The jailer was ordered to bring Brown into Court. He found him in bed, from which he declared himself unable to rise. He was accordingly brought into Court on a cot, which was set down within the bar. The prisoner lay most of the time with his eyes closed, and the counterpane drawn up close to his chin. The jury were then called and sworn. The Court excluded those who were present at Harper's Ferry during the insurrection and saw the prisoners perpetrating the act for which they were about to be tried. They were all from distant parts of the country, mostly farmers — some of them owning a few slaves, and others none. The examination was continued until twenty-four were decided by the Court and counsel to be competent jurors. Out of these twenty-four, the counsel for the prisoner had a right to strike off eight, and then twelve are drawn by ballot out of the remaining sixteen. The following were the questions put to the jurors: Were you at Harper's Ferry on Monday or Tuesday? How long did you remain there? Did you witness any of the proceedings for which this party is to be tried? Did you form or express any opinion, from what you saw there, with regard to the guilt or innocence of these people? Would that opinion disqualify you from giving these men a fair trial? Did you hear any of the evidence in this case before the Examining Court? What was your opinion based on? Was it a decided one, or was it one which would yield to evidence, if the evidence was different from what you supposed? Are you sure that you can try this case impartially from the evidence alone, without reference to any thing you have heard or seen of this transaction? Have you any conscientious scruples against convicting a party of an offence to which the law assigns the punishment of death, merely because that is the penalty assigned? But these statements give no just notion of the manner of impanelling the juries in the trials of the Liberators. As they were all similarly conducted, it will be proper here to quote, from the graphic sketches of an eye witness, a description of the impanelling of the jury who tried Edwin Coppie.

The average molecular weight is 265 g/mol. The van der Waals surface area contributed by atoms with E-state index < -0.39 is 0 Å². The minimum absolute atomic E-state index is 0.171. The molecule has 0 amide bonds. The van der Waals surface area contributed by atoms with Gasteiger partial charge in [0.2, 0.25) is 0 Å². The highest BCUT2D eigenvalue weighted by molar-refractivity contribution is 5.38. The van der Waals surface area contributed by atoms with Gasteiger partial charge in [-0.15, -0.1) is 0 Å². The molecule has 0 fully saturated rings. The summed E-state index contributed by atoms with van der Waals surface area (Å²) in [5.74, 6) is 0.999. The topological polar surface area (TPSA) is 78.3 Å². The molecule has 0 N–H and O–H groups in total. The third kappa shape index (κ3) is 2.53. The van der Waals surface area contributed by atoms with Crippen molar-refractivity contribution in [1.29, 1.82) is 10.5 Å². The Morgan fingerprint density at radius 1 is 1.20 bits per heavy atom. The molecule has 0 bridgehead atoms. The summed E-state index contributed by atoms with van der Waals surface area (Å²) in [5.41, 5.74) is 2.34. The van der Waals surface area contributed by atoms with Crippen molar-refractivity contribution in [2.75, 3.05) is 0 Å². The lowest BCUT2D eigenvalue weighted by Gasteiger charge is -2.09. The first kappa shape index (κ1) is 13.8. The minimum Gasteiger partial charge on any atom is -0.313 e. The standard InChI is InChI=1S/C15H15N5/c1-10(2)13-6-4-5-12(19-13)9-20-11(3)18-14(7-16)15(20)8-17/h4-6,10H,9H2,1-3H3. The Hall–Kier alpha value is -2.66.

Let me endeavor to represent to you how some of the jurors in these cases are qualified. A stolid and heavy man stands up before the judge to answer the necessary questions. His countenance is lighted only by the hope of getting a chance to give his voice against the wounded man upon the ground. You can see this as plainly as if he told you. Judge. Were you at Harper's Ferry, sir, during these proceedings? Juror. No, sir. Judge. You are a freeholder of this county? Juror. Yes, sir. Judge. Have you heard the evidence in the other cases? Juror. (Eagerly.) Yes, sir. Judge. I mean, if you have heard the evidence, and are likely to be influenced by it, you are disqualified here. Have you heard much of the evidence? Juror. No, sir. Judge. Have you expressed any opinion as to the guilt of these parties? Juror. Yes, sir, (eagerly again.) Judge. Are you, then, capable of judging this case according to the evidence, without reference to what you have before heard said? Juror. Yes, sir. Judge. Have you any conscientious scruples, which will prevent you finding this man guilty, because the death penalty may be his punishment? Juror. Yes, sir, (promptly.) Judge. I think you do not understand my question. I ask you if you would hesitate to find this man guilty, because he would be hung if you did? Juror looks around puzzled, overcome by the abstract nature of the proposition? Judge. This man will be hung if you find him guilty. Will that certainty of his being hung prevent you from finding him guilty, if the evidence convinces you he is so?  Juror. (Catching the idea.) No, sir — no, sir. Judge. Very well, sir; you can take your seat as a juror.Mr. Botts, who had solemnly promised to John Brown to defend him faithfully, did not fulfil this moral and professional obligation, for a jury was obtained without delay and without any objection on his part. The names of these unfortunate men2 were announced, but they were not sworn till the following day. At five o'clock, the prisoner was carried over to jail on his cot, and the Court adjourned till morning.